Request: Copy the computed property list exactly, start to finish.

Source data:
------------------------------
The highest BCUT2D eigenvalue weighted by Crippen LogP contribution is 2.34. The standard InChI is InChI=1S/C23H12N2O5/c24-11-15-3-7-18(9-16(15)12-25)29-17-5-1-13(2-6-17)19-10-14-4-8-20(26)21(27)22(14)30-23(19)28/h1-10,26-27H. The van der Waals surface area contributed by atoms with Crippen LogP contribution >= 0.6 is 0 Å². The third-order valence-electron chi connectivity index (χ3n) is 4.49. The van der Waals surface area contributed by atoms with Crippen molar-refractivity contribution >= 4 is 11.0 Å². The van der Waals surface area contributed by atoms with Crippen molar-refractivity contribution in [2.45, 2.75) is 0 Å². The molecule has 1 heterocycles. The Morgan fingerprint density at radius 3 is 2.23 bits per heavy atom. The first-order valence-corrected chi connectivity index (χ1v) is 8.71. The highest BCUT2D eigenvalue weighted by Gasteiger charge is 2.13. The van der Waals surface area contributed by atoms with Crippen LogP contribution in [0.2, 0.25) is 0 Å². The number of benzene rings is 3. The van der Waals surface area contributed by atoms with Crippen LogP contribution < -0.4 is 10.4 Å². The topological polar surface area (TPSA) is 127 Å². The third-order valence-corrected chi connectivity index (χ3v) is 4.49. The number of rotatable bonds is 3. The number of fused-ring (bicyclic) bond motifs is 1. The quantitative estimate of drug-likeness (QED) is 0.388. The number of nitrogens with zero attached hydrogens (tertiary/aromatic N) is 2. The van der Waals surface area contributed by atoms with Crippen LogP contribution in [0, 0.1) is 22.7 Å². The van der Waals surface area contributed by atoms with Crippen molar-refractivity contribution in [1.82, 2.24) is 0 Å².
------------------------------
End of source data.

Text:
The highest BCUT2D eigenvalue weighted by Crippen LogP contribution is 2.34. The standard InChI is InChI=1S/C23H12N2O5/c24-11-15-3-7-18(9-16(15)12-25)29-17-5-1-13(2-6-17)19-10-14-4-8-20(26)21(27)22(14)30-23(19)28/h1-10,26-27H. The van der Waals surface area contributed by atoms with Crippen LogP contribution >= 0.6 is 0 Å². The third-order valence-electron chi connectivity index (χ3n) is 4.49. The van der Waals surface area contributed by atoms with Crippen molar-refractivity contribution >= 4 is 11.0 Å². The van der Waals surface area contributed by atoms with Crippen molar-refractivity contribution in [2.45, 2.75) is 0 Å². The molecule has 1 heterocycles. The Morgan fingerprint density at radius 3 is 2.23 bits per heavy atom. The first-order valence-corrected chi connectivity index (χ1v) is 8.71. The highest BCUT2D eigenvalue weighted by Gasteiger charge is 2.13. The van der Waals surface area contributed by atoms with Crippen LogP contribution in [0.2, 0.25) is 0 Å². The number of benzene rings is 3. The van der Waals surface area contributed by atoms with Crippen LogP contribution < -0.4 is 10.4 Å². The topological polar surface area (TPSA) is 127 Å². The third-order valence-corrected chi connectivity index (χ3v) is 4.49. The number of rotatable bonds is 3. The number of fused-ring (bicyclic) bond motifs is 1. The quantitative estimate of drug-likeness (QED) is 0.388. The number of nitrogens with zero attached hydrogens (tertiary/aromatic N) is 2. The van der Waals surface area contributed by atoms with Crippen LogP contribution in [0, 0.1) is 22.7 Å². The van der Waals surface area contributed by atoms with Crippen molar-refractivity contribution in [1.82, 2.24) is 0 Å².